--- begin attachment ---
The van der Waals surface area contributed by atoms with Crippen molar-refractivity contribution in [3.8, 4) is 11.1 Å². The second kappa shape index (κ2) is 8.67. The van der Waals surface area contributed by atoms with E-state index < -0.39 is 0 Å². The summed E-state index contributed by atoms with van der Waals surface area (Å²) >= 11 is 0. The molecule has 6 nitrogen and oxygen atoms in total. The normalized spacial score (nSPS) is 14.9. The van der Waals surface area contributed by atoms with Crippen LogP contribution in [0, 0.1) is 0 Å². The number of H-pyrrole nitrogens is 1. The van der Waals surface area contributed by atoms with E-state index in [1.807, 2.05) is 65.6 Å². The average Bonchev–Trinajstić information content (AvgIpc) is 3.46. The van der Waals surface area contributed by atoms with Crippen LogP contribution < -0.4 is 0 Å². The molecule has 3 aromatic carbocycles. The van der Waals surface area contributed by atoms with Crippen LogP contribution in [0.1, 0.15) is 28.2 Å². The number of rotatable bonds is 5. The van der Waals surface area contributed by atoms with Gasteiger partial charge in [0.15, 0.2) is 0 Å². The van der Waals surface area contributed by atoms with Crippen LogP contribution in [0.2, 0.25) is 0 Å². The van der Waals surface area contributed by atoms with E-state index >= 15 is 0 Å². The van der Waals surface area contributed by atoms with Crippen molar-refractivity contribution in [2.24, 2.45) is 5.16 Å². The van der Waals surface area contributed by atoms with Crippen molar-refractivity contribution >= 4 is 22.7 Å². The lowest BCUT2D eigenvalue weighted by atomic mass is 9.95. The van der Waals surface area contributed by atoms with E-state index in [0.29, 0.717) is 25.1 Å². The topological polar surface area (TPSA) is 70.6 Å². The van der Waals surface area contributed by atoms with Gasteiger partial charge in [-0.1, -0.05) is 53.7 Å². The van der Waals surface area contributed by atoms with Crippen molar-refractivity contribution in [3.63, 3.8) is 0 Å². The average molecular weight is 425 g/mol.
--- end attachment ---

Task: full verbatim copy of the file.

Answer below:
The van der Waals surface area contributed by atoms with Crippen molar-refractivity contribution in [3.8, 4) is 11.1 Å². The second kappa shape index (κ2) is 8.67. The van der Waals surface area contributed by atoms with E-state index < -0.39 is 0 Å². The summed E-state index contributed by atoms with van der Waals surface area (Å²) >= 11 is 0. The molecule has 6 nitrogen and oxygen atoms in total. The normalized spacial score (nSPS) is 14.9. The van der Waals surface area contributed by atoms with Crippen LogP contribution in [0, 0.1) is 0 Å². The number of H-pyrrole nitrogens is 1. The van der Waals surface area contributed by atoms with E-state index in [1.807, 2.05) is 65.6 Å². The average Bonchev–Trinajstić information content (AvgIpc) is 3.46. The van der Waals surface area contributed by atoms with Crippen LogP contribution < -0.4 is 0 Å². The molecule has 3 aromatic carbocycles. The van der Waals surface area contributed by atoms with Crippen LogP contribution in [0.1, 0.15) is 28.2 Å². The number of rotatable bonds is 5. The van der Waals surface area contributed by atoms with Gasteiger partial charge in [0.15, 0.2) is 0 Å². The van der Waals surface area contributed by atoms with Crippen LogP contribution in [0.2, 0.25) is 0 Å². The van der Waals surface area contributed by atoms with E-state index >= 15 is 0 Å². The van der Waals surface area contributed by atoms with Crippen molar-refractivity contribution in [2.24, 2.45) is 5.16 Å². The van der Waals surface area contributed by atoms with Crippen molar-refractivity contribution >= 4 is 22.7 Å². The lowest BCUT2D eigenvalue weighted by atomic mass is 9.95. The van der Waals surface area contributed by atoms with E-state index in [0.29, 0.717) is 25.1 Å². The topological polar surface area (TPSA) is 70.6 Å². The van der Waals surface area contributed by atoms with Gasteiger partial charge in [-0.1, -0.05) is 53.7 Å². The van der Waals surface area contributed by atoms with Crippen molar-refractivity contribution in [3.63, 3.8) is 0 Å². The average molecular weight is 425 g/mol.